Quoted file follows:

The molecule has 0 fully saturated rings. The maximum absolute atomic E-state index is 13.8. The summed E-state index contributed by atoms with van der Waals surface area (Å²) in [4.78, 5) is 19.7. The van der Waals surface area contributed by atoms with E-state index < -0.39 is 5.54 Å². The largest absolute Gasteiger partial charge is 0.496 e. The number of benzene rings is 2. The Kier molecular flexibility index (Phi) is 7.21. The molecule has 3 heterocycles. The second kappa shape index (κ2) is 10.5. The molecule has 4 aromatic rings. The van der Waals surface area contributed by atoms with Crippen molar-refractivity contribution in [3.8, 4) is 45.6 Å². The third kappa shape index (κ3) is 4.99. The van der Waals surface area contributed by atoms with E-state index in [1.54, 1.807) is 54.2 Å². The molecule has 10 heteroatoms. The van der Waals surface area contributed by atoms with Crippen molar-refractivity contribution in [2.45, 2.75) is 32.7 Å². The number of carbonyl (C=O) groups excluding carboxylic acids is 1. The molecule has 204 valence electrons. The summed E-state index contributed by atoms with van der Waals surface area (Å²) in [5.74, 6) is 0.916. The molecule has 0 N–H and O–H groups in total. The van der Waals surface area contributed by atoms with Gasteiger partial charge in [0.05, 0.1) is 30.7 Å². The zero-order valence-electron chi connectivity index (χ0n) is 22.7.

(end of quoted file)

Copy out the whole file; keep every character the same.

The molecule has 0 fully saturated rings. The maximum absolute atomic E-state index is 13.8. The summed E-state index contributed by atoms with van der Waals surface area (Å²) in [4.78, 5) is 19.7. The van der Waals surface area contributed by atoms with E-state index < -0.39 is 5.54 Å². The largest absolute Gasteiger partial charge is 0.496 e. The number of benzene rings is 2. The Kier molecular flexibility index (Phi) is 7.21. The molecule has 3 heterocycles. The second kappa shape index (κ2) is 10.5. The molecule has 4 aromatic rings. The van der Waals surface area contributed by atoms with Crippen molar-refractivity contribution in [3.8, 4) is 45.6 Å². The third kappa shape index (κ3) is 4.99. The van der Waals surface area contributed by atoms with E-state index in [1.54, 1.807) is 54.2 Å². The molecule has 10 heteroatoms. The van der Waals surface area contributed by atoms with Crippen molar-refractivity contribution in [2.45, 2.75) is 32.7 Å². The number of carbonyl (C=O) groups excluding carboxylic acids is 1. The molecule has 204 valence electrons. The summed E-state index contributed by atoms with van der Waals surface area (Å²) in [5.74, 6) is 0.916. The molecule has 0 N–H and O–H groups in total. The van der Waals surface area contributed by atoms with Gasteiger partial charge in [0.05, 0.1) is 30.7 Å². The zero-order valence-electron chi connectivity index (χ0n) is 22.7.